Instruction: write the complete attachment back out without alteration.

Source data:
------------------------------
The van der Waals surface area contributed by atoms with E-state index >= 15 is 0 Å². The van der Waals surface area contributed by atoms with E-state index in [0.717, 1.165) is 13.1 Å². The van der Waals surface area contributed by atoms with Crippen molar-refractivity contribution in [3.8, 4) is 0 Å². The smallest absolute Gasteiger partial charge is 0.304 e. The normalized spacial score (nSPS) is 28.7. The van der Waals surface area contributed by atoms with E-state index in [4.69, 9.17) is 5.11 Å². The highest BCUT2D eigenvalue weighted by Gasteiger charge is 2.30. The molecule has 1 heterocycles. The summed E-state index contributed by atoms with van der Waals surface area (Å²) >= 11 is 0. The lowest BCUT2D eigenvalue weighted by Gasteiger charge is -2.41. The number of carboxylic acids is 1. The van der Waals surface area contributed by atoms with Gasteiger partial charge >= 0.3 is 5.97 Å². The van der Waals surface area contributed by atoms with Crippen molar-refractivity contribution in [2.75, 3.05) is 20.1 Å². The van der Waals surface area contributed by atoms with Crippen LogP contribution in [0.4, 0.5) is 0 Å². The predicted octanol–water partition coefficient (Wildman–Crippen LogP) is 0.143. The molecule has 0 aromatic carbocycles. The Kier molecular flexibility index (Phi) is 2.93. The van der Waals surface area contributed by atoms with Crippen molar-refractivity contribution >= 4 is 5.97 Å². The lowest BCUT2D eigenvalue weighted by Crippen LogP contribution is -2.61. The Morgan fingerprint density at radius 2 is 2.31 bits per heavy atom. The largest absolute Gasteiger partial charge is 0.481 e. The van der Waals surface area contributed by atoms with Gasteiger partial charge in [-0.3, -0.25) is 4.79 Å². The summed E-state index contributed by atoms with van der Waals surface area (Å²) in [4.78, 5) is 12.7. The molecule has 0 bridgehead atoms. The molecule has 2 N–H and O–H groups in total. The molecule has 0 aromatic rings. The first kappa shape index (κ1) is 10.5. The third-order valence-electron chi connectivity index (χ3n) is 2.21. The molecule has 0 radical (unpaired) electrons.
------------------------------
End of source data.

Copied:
The van der Waals surface area contributed by atoms with E-state index >= 15 is 0 Å². The van der Waals surface area contributed by atoms with E-state index in [0.717, 1.165) is 13.1 Å². The van der Waals surface area contributed by atoms with Crippen molar-refractivity contribution in [3.8, 4) is 0 Å². The smallest absolute Gasteiger partial charge is 0.304 e. The normalized spacial score (nSPS) is 28.7. The van der Waals surface area contributed by atoms with E-state index in [4.69, 9.17) is 5.11 Å². The highest BCUT2D eigenvalue weighted by Gasteiger charge is 2.30. The molecule has 1 heterocycles. The summed E-state index contributed by atoms with van der Waals surface area (Å²) >= 11 is 0. The lowest BCUT2D eigenvalue weighted by Gasteiger charge is -2.41. The number of carboxylic acids is 1. The van der Waals surface area contributed by atoms with Gasteiger partial charge >= 0.3 is 5.97 Å². The van der Waals surface area contributed by atoms with Crippen molar-refractivity contribution in [2.75, 3.05) is 20.1 Å². The van der Waals surface area contributed by atoms with Crippen LogP contribution in [0.4, 0.5) is 0 Å². The predicted octanol–water partition coefficient (Wildman–Crippen LogP) is 0.143. The molecule has 0 aromatic carbocycles. The Kier molecular flexibility index (Phi) is 2.93. The van der Waals surface area contributed by atoms with Crippen molar-refractivity contribution >= 4 is 5.97 Å². The lowest BCUT2D eigenvalue weighted by Crippen LogP contribution is -2.61. The Morgan fingerprint density at radius 2 is 2.31 bits per heavy atom. The largest absolute Gasteiger partial charge is 0.481 e. The van der Waals surface area contributed by atoms with Gasteiger partial charge in [-0.3, -0.25) is 4.79 Å². The summed E-state index contributed by atoms with van der Waals surface area (Å²) in [4.78, 5) is 12.7. The molecule has 0 bridgehead atoms. The molecule has 2 N–H and O–H groups in total. The molecule has 0 aromatic rings. The first kappa shape index (κ1) is 10.5. The third-order valence-electron chi connectivity index (χ3n) is 2.21. The molecule has 0 radical (unpaired) electrons.